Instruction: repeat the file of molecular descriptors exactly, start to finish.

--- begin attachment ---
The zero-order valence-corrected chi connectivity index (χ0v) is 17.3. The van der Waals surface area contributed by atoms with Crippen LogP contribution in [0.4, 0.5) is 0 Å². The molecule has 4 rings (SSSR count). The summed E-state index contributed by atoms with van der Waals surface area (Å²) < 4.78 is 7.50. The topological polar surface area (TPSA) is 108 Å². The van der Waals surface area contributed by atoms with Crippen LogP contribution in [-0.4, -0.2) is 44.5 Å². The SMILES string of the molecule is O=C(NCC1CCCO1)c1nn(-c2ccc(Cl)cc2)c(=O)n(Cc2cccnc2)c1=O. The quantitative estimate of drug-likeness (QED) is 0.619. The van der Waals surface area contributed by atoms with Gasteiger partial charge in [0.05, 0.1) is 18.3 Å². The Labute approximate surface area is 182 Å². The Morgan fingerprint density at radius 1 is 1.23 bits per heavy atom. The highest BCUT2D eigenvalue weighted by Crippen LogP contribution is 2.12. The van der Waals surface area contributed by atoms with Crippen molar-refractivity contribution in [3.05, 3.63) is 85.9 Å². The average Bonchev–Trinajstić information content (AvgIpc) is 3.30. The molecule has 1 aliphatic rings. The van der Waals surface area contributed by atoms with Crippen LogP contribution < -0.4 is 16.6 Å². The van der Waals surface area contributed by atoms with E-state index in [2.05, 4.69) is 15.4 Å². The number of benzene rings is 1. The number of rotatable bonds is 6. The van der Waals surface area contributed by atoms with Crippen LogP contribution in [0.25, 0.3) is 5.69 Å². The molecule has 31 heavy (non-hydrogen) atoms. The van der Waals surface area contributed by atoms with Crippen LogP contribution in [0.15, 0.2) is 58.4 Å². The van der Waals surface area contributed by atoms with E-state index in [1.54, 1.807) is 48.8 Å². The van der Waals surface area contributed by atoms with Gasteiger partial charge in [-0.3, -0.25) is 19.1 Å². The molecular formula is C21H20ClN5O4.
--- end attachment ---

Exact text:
The zero-order valence-corrected chi connectivity index (χ0v) is 17.3. The van der Waals surface area contributed by atoms with Crippen LogP contribution in [0.4, 0.5) is 0 Å². The molecule has 4 rings (SSSR count). The summed E-state index contributed by atoms with van der Waals surface area (Å²) < 4.78 is 7.50. The topological polar surface area (TPSA) is 108 Å². The van der Waals surface area contributed by atoms with Crippen LogP contribution in [-0.4, -0.2) is 44.5 Å². The SMILES string of the molecule is O=C(NCC1CCCO1)c1nn(-c2ccc(Cl)cc2)c(=O)n(Cc2cccnc2)c1=O. The quantitative estimate of drug-likeness (QED) is 0.619. The van der Waals surface area contributed by atoms with Gasteiger partial charge in [0.05, 0.1) is 18.3 Å². The Labute approximate surface area is 182 Å². The Morgan fingerprint density at radius 1 is 1.23 bits per heavy atom. The highest BCUT2D eigenvalue weighted by Crippen LogP contribution is 2.12. The van der Waals surface area contributed by atoms with Crippen molar-refractivity contribution in [3.05, 3.63) is 85.9 Å². The average Bonchev–Trinajstić information content (AvgIpc) is 3.30. The molecule has 1 aliphatic rings. The van der Waals surface area contributed by atoms with Crippen LogP contribution < -0.4 is 16.6 Å². The van der Waals surface area contributed by atoms with E-state index in [2.05, 4.69) is 15.4 Å². The number of benzene rings is 1. The number of rotatable bonds is 6. The van der Waals surface area contributed by atoms with Crippen LogP contribution in [0.25, 0.3) is 5.69 Å². The molecule has 31 heavy (non-hydrogen) atoms. The van der Waals surface area contributed by atoms with Crippen LogP contribution in [0.15, 0.2) is 58.4 Å². The van der Waals surface area contributed by atoms with E-state index in [1.54, 1.807) is 48.8 Å². The van der Waals surface area contributed by atoms with Gasteiger partial charge in [-0.3, -0.25) is 19.1 Å². The molecular formula is C21H20ClN5O4.